Second, these same management teams will need to develop new services (or enhance existing services) to meet the needs of the health plans that have been charged by CMS with covering these supplemental benefits. The nutrition/meal delivery services could be an interesting expansion for any home-based care programs-one more billable service to offer to current customers. Adding memory care services or adult day care is a new service that can supplement existing programs for seniors, especially those with co-morbid chronic conditions, to help keep them living in the community. With this added flexibility, health plans will be looking for new solutions—and entrepreneurial provider organizations have the opportunity to provide those solutions (see From Pain Point To Revenue and The OPEN MINDS Health Plan Partnership Summit: A Guide To Developing & Negotiating Partnership Agreements With Health Plans). But I will add that selecting and developing new services and service line extensions demands a structured approach to both market analysis and investment.
Finally, there is the return-on-investment (ROI) issue. It is important to note that just because health plans can underwrite selected social supports for consumers doesn’t mean they will. As we wrote about earlier, determining the ROI of social support programs will be critical for taking a new program model to scale. There are a few basic steps, outlined in my previous article, Selling Social Services To Payers & Health Plans: A Step-By-Step Approach. Pilot projects are great, but just the first step on this journey. The pilot project needs to be designed to measure performance and conduct an ROI analysis for your organization’s service. Without a solid ROI, your approach runs the risk of becoming another one-time interesting experiment without long-term adoption.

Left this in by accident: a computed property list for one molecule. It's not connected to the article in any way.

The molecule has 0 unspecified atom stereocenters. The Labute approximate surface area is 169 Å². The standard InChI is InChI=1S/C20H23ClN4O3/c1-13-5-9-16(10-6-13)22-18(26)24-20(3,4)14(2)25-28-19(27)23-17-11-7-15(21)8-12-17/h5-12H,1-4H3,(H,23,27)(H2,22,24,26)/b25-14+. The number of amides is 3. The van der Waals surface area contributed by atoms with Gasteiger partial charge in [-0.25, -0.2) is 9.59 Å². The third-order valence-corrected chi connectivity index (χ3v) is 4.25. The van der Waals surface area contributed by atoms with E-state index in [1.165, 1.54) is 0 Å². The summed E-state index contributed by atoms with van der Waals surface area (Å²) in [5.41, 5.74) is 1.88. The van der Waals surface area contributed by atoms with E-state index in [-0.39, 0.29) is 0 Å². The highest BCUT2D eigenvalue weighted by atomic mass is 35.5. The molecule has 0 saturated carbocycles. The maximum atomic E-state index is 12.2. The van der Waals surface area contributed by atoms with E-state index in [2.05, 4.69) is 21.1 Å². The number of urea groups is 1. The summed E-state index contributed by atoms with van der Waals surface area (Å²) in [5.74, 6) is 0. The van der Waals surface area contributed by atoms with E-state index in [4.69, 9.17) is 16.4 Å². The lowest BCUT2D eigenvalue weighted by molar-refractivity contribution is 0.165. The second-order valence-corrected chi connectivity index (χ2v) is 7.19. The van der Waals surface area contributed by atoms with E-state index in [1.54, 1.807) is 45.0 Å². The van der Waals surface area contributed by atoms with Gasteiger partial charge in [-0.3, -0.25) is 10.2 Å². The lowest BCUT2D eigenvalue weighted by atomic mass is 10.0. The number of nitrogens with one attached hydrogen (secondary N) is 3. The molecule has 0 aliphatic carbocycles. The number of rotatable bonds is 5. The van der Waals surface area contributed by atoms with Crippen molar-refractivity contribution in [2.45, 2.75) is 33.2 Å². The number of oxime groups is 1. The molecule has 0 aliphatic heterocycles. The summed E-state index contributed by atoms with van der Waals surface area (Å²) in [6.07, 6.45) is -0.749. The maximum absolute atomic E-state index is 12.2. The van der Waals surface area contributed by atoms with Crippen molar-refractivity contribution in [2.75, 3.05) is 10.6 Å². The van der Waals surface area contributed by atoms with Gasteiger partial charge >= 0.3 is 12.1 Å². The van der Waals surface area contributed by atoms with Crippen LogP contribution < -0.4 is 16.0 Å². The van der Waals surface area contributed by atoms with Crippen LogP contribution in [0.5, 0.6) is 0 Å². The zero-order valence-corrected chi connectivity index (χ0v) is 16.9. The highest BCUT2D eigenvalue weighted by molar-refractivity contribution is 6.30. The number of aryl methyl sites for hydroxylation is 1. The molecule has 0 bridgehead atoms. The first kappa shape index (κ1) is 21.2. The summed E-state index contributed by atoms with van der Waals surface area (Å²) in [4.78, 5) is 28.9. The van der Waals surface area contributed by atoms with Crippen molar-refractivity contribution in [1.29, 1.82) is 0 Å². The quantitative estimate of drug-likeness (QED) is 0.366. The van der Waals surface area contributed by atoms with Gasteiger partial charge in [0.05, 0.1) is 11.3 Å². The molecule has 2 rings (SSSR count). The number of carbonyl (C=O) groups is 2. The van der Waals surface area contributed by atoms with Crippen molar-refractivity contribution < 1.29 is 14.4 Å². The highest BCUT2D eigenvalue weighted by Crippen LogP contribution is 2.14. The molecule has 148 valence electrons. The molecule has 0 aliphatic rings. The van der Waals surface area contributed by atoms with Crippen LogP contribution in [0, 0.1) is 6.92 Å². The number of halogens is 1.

For more information to get your team thinking about new programming integrating social services, check out these resources from the OPEN MINDS Circle Library:
- The Social Services Market: Over $331 Billion In Spending In FY2016
- Addressing Social Determinants-The Measurement Challenge
- Social Determinants Today, Social Determinants Tomorrow
- Social Determinants Of Health & Medical Homes
- Addressing The Social Determinants Of Health With Income Assistance
- Medicare’s Path To Incorporating Social Determinants Into Value-Based Payment
- Humana Foundation Dedicating $7 Million To Address Social Determinants Of Health
- Social Determinants Of Equity & Social Determinants Of Health
For more, join us on at The 2019 OPEN MINDS Strategy & Innovation Institute, where OPEN MINDS Senior Associate John F. Talbot will present, Taking Action On Social Determinants: New Social Support Models For Consumers With Complex Conditions, featuring Amber Rich, Community Partnership Specialist, Intermountain Healthcare; Angela Choberka, Community Partnership Specialist, Intermountain Healthcare; and Tracy Luoma, Executive Director, Optum Salt Lake County, Optum Consumer Solutions Group.